Just a month the invasion of Czechoslovakia, Germany’s Supreme Leader ordered the SS to place its armed, motorized militia at the disposal of the regular army for the upcoming operation. That, he hoped, would placate the generals since the order also included a directive allowing service in the party militia to count as a young man’s military obligation. The Army high command considered the militia worse than useless, but had little choice but to deploy them in the forefront of the pending invasion.
The SS militia of 1938 was even worse, in terms of combat ability, than that of 1939, 1940 or 1941. The party activists hadn’t signed up to fight actual enemy soldiers, and the Czechs crushed the SS column with little trouble. Unfortunately for Eastern Europe’s sole remaining democracy, not all of the invaders were SS militia.
Confess it, you knew there had to be a scenario in this set where the Czechs get to stomp all over the SS militia. And that’s what happens here; the Czechs even have tanks to help with the trash disposal (these early militia bands were called the SS-Verfügungstruppe, or “disposal troops” (as in, at the Supreme Leader’s disposal, though it begs for a more fitting interpretation).
East of Plzen
1 October 1939
The German capture of Plzen opened the road to Prague for the 10th Army advancing from the west, and the rapid advance of Heinz Guderian’s XVI Motorized Corps threatened to breach the Vltava River line before the Czechs could fall back behind it. The Czech defense plan called for the forces holding the western borders to keep the German back long enough to allow the army to mobilize. They would then defend the fortifications built along the Vltava before the war, but those would be useless if the Germans got there first.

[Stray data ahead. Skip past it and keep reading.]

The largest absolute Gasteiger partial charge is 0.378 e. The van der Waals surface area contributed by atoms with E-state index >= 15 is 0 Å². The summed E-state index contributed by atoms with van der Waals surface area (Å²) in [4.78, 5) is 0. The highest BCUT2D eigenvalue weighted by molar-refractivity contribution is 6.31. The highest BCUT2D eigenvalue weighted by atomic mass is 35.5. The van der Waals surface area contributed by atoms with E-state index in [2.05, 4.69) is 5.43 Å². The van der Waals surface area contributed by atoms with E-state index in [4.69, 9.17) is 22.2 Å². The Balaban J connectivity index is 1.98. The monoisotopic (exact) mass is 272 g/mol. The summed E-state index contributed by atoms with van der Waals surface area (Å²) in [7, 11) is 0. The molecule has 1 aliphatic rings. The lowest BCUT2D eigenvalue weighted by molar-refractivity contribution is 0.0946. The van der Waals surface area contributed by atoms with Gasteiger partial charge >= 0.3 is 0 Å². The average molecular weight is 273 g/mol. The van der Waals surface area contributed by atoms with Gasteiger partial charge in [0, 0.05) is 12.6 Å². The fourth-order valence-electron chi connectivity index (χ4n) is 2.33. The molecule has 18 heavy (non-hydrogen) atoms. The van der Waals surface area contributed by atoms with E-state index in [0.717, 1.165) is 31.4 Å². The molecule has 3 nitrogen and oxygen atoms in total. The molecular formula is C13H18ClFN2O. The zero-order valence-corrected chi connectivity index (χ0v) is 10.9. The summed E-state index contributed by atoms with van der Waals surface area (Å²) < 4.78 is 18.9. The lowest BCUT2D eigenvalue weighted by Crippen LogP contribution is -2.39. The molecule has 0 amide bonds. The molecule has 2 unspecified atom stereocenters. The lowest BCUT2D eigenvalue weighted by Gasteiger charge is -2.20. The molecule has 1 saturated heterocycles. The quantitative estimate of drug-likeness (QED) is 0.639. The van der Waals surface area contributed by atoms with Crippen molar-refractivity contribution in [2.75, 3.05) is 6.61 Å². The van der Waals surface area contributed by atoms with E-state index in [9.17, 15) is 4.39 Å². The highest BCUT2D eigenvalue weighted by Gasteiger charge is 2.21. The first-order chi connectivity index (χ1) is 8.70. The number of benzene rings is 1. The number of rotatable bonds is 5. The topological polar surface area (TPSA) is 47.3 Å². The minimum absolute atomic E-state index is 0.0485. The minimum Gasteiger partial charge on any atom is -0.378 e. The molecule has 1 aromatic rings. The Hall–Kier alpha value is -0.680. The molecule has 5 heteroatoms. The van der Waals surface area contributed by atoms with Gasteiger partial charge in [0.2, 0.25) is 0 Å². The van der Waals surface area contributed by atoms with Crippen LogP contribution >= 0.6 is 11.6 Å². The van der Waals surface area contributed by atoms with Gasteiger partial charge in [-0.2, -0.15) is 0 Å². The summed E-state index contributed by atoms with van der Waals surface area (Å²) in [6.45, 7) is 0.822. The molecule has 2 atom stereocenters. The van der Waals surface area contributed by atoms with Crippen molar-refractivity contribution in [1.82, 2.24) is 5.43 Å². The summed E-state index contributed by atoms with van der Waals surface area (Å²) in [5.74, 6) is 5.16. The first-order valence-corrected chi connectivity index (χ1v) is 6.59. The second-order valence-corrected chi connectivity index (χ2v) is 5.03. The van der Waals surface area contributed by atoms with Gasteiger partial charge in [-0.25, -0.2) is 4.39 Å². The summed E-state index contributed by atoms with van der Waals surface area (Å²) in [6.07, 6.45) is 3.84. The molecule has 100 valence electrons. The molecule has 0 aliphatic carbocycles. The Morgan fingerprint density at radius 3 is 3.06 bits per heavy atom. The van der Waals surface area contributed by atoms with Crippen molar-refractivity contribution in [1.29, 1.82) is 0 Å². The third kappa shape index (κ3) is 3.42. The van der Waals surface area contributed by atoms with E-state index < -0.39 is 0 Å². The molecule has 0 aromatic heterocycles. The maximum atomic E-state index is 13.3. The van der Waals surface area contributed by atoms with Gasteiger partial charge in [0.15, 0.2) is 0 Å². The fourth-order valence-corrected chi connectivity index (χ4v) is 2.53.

The Czech 1st Fast Division began the war as part of the high command’s general reserve, and moved westward to counter the German breakthrough at Plzen. By stopping Guderian’s panzers the Czechs bought a brief respite to man the Vltava Line, but greater German numbers were already starting to make themselves felt.
And we wrap up with another tank battle, because we needed another tank battle – since I got to make up the history, I made sure it included tank battles. Once again the Czechs have a huge advantage in materiel, though 1st Fast Division only has the one tank battalion, it’s probably enough.
And that’s Chapter Two, which means that’s all.
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Mike Bennighof is president of Avalanche Press and holds a doctorate in history from Emory University. A Fulbright Scholar and NASA Journalist in Space finalist, he has published a great many books, games and articles on historical subjects; people are saying that some of them are actually good.
He lives in Birmingham, Alabama with his wife, three children, and his Iron Dog, Leopold.